Publication Date

Spring 2015

Degree Type


Degree Name

Master of Science (MS)




David Andersen


carbonates, Death Valley, Devonian, Lost Burro Gap

Subject Areas

Geology; Sedimentary geology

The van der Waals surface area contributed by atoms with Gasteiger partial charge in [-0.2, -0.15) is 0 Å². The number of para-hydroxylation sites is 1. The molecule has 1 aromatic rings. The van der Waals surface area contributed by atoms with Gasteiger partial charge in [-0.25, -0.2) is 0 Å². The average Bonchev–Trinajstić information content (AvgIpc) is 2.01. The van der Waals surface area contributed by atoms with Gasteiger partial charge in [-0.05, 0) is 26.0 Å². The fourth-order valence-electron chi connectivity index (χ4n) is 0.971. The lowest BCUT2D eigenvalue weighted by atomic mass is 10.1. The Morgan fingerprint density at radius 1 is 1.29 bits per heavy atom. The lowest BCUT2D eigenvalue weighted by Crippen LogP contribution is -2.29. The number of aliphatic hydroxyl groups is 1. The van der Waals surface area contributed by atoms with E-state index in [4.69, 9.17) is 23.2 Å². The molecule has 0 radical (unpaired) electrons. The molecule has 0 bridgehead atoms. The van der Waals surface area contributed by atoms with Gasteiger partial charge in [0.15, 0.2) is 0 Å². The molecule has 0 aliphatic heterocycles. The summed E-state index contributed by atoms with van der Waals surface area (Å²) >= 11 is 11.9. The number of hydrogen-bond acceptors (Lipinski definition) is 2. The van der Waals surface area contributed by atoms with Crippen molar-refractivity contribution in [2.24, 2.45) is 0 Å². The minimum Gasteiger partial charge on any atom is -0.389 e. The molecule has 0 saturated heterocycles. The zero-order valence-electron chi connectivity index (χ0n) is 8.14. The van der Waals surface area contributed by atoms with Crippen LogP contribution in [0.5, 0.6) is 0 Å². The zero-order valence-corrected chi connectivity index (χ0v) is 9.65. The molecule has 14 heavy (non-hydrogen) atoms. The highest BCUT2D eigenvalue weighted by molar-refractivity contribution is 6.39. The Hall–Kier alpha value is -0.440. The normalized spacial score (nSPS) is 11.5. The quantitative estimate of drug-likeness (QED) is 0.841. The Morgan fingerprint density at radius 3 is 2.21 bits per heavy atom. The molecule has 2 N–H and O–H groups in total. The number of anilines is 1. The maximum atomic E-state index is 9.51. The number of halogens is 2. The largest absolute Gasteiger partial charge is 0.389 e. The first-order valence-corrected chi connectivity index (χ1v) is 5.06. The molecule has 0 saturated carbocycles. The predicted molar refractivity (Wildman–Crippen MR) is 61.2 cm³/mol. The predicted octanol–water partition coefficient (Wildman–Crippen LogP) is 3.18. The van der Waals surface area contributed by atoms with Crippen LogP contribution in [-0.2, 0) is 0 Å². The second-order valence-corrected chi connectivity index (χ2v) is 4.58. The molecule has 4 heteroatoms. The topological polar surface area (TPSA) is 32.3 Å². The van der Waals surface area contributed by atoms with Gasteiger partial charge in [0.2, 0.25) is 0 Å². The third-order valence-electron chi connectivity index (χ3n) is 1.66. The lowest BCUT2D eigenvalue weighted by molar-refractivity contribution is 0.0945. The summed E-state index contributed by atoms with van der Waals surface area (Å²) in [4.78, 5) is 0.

An in-depth study of a 9.6-m interval within the Lost Burro Formation, exposed in Death Valley National Park, California, was undertaken in order to ascertain whether or not the banding within the unit represents systematic changes in the depositional environments. In the course of this study, 57 thin sections were made and examined, resulting in the identification of six Standard Microfacies (SMFs) in the measured section. The carbonate rocks were interpreted to preserve a range of environments from shallow subtidal normal marine environments, lagoons or restricted marine environments, and tidal channels to intertidal flats, upper intertidal ponds and supratidal flats. The sandstones were interpreted to preserve supratidal environments. Combining this information with field observations, seven complete parasequences were delineated. Of them, two were interpreted to represent upward-shallowing parasequences, whereas five others showed intra-sequence deepening. Systematic changes in depositional environments were not identified. These data were more completely described by the parasequence definition proposed by Spence and Tucker that allows for intra-sequence deepening rather than the shallowing upward definition previously outlined by Van Wagoner et al.